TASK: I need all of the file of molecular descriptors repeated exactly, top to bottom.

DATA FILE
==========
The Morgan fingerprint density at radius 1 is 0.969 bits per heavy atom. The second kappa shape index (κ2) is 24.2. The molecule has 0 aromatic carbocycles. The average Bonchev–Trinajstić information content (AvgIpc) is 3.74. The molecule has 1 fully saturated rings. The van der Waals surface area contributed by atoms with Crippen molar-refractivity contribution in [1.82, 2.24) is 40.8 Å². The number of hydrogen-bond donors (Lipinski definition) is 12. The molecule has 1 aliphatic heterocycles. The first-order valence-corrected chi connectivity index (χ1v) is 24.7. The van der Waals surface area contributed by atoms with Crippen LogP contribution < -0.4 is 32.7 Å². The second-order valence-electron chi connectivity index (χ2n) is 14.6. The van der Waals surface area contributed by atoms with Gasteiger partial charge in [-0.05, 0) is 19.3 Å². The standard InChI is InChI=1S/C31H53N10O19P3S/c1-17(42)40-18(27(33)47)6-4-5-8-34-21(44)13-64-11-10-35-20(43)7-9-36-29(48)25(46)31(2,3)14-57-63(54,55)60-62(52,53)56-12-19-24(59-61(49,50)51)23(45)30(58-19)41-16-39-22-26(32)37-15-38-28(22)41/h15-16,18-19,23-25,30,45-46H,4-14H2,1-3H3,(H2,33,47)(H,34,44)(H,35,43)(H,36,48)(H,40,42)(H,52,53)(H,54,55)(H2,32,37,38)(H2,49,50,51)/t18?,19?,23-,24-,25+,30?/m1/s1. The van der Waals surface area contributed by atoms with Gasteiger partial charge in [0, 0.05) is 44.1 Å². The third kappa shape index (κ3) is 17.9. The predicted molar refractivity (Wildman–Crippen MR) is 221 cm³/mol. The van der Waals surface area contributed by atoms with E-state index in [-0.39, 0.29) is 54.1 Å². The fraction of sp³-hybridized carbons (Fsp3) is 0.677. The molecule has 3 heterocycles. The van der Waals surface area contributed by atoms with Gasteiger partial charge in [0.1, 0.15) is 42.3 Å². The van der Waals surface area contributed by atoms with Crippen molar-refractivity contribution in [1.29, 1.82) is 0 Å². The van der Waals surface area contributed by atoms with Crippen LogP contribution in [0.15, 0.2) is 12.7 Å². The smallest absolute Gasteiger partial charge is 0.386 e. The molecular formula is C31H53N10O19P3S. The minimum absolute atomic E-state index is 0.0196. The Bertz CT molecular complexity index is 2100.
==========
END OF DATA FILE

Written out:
The Morgan fingerprint density at radius 1 is 0.969 bits per heavy atom. The second kappa shape index (κ2) is 24.2. The molecule has 0 aromatic carbocycles. The average Bonchev–Trinajstić information content (AvgIpc) is 3.74. The molecule has 1 fully saturated rings. The van der Waals surface area contributed by atoms with Crippen molar-refractivity contribution in [1.82, 2.24) is 40.8 Å². The number of hydrogen-bond donors (Lipinski definition) is 12. The molecule has 1 aliphatic heterocycles. The first-order valence-corrected chi connectivity index (χ1v) is 24.7. The van der Waals surface area contributed by atoms with Crippen LogP contribution < -0.4 is 32.7 Å². The second-order valence-electron chi connectivity index (χ2n) is 14.6. The van der Waals surface area contributed by atoms with Gasteiger partial charge in [-0.05, 0) is 19.3 Å². The standard InChI is InChI=1S/C31H53N10O19P3S/c1-17(42)40-18(27(33)47)6-4-5-8-34-21(44)13-64-11-10-35-20(43)7-9-36-29(48)25(46)31(2,3)14-57-63(54,55)60-62(52,53)56-12-19-24(59-61(49,50)51)23(45)30(58-19)41-16-39-22-26(32)37-15-38-28(22)41/h15-16,18-19,23-25,30,45-46H,4-14H2,1-3H3,(H2,33,47)(H,34,44)(H,35,43)(H,36,48)(H,40,42)(H,52,53)(H,54,55)(H2,32,37,38)(H2,49,50,51)/t18?,19?,23-,24-,25+,30?/m1/s1. The van der Waals surface area contributed by atoms with Gasteiger partial charge in [0, 0.05) is 44.1 Å². The third kappa shape index (κ3) is 17.9. The predicted molar refractivity (Wildman–Crippen MR) is 221 cm³/mol. The van der Waals surface area contributed by atoms with E-state index in [-0.39, 0.29) is 54.1 Å². The fraction of sp³-hybridized carbons (Fsp3) is 0.677. The molecule has 3 heterocycles. The van der Waals surface area contributed by atoms with Gasteiger partial charge in [0.1, 0.15) is 42.3 Å². The van der Waals surface area contributed by atoms with Crippen molar-refractivity contribution in [1.29, 1.82) is 0 Å². The van der Waals surface area contributed by atoms with Crippen LogP contribution in [0.15, 0.2) is 12.7 Å². The smallest absolute Gasteiger partial charge is 0.386 e. The molecular formula is C31H53N10O19P3S. The minimum absolute atomic E-state index is 0.0196. The Bertz CT molecular complexity index is 2100.